By optimizing magnets, hybrid and electric cars can be made economically competitive, according to a research project currently underway at St. Pölten University of Applied Sciences in Austria.  

Their project is seeking to find the ideal composition and structure of high-performance permanent magnets intended for use in cars, a move which can help conserve raw materials and they say the ideal designs can be identified quickly and without major expense, thanks to numerical simulation methods.

Hybrid and electric cars need high-performance permanent magnets for best performance but the magnetic materials currently in use require a high proportion of rare earths, which are both expensive and in short supply. Hybrid and electric engines will only be able to boost their economic competitiveness if the amount of certain rare earths required is reduced.

Under the leadership of Prof. Thomas Schrefl, this is precisely what the "Green Cars" research project being undertaken by St. Pölten University of Applied Sciences aims to achieve. State-of-the-art computer simulation methods are being applied to examine how the chemical composition and structure of a magnet influences its performance. This information will then be used to identify ways to optimize the magnetic material so that it requires fewer expensive raw materials, yet continues to deliver the best possible performance.

Raw materials – a Heated Issue

Overall, an electric or hybrid drive contains around two kilos of magnetic material. At present, neodymium iron boron magnets form the basis of this. These have considerably less mass than conventional magnets, but deliver the same level of performance. In order to ensure the magnetic properties are retained even at high temperatures – such as those that occur within a car – the rare earth element neodymium is partially replaced by dysprosium, another rare earth element. This increases the coercive force of the magnet or, in other words, its stability against demagnetization.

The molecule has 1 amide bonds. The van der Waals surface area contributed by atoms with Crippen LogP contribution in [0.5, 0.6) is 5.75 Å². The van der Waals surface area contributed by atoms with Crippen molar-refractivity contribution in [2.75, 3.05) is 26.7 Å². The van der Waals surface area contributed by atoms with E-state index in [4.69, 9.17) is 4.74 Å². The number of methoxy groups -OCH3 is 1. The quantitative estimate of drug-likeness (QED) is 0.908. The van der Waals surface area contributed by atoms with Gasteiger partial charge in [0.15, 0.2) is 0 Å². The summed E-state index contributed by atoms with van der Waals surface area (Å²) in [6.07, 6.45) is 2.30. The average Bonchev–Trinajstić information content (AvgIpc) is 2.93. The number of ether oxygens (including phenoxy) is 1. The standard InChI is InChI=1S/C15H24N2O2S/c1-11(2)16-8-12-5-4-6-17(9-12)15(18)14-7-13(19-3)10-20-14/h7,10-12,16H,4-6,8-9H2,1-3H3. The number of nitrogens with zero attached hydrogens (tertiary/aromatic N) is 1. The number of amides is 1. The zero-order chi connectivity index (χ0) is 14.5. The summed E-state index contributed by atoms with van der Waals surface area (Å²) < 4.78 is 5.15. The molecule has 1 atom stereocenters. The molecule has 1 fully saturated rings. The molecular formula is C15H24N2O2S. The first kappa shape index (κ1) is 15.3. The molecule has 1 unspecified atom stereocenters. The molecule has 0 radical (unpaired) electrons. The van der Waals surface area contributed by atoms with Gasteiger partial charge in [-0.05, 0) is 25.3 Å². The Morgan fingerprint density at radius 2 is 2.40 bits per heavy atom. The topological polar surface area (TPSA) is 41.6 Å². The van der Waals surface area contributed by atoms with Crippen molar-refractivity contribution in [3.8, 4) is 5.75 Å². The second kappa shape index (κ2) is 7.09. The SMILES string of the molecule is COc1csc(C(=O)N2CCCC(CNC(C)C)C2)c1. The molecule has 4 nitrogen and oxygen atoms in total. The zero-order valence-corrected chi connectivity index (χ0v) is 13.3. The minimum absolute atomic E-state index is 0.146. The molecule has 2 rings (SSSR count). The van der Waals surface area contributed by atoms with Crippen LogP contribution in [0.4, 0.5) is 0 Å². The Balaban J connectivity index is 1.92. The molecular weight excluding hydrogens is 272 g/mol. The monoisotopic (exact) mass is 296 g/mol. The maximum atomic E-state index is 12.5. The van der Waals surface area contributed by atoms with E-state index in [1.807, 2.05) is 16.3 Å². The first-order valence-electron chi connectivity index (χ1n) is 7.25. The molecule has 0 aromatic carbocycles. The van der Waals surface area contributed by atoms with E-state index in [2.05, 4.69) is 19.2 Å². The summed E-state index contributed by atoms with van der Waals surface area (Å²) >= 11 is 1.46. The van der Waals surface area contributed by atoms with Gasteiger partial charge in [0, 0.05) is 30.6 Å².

However, having recently returned to Austria to join St. Pölten University of Applied Sciences, Schrefl explains that this creates a severe problem: "Compared to neodymium, the proportion of dysprosium in the ore is less than 10 percent. However, the high-performance permanent magnets currently used for hybrid and electric cars contain up to 30 percent dysprosium. In the long term, this will prove problematic when it comes to raw materials, particularly if you consider that, in just a few years, all new cars will be fitted with a hybrid or electric drive."

Understanding Magnets

In cooperation with the University of Sheffield (UK), the "Green Cars" project aims to determine how the proportion of dysprosium can be reduced without compromising the thermal stability of the magnets. In this respect, the researchers say the expertise of St. Pölten University of Applied Sciences in the field of computer simulation is a key advantage.

Applied in conjunction with the finite element method, this is helping to reveal the internal workings of a magnet. The computer is used to break down complex structures into individual elements so that they can be evaluated. Schrefl explains, "We reconstruct the magnet on the computer and break the granular structure of the magnet down into finite elements. By breaking down the microstructure into millions of tetrahedrons and prisms, we can recreate the spatial distribution of the metallic phases within the magnet in a computer model.

We can then use the computer to simulate the effect that changes in the proportion of dysprosium have on the coercive force of the magnet." The finite element method has been applied in the automotive industry for decades, carrying out computer-based crash tests, wind tunnel tests and optimizing designs.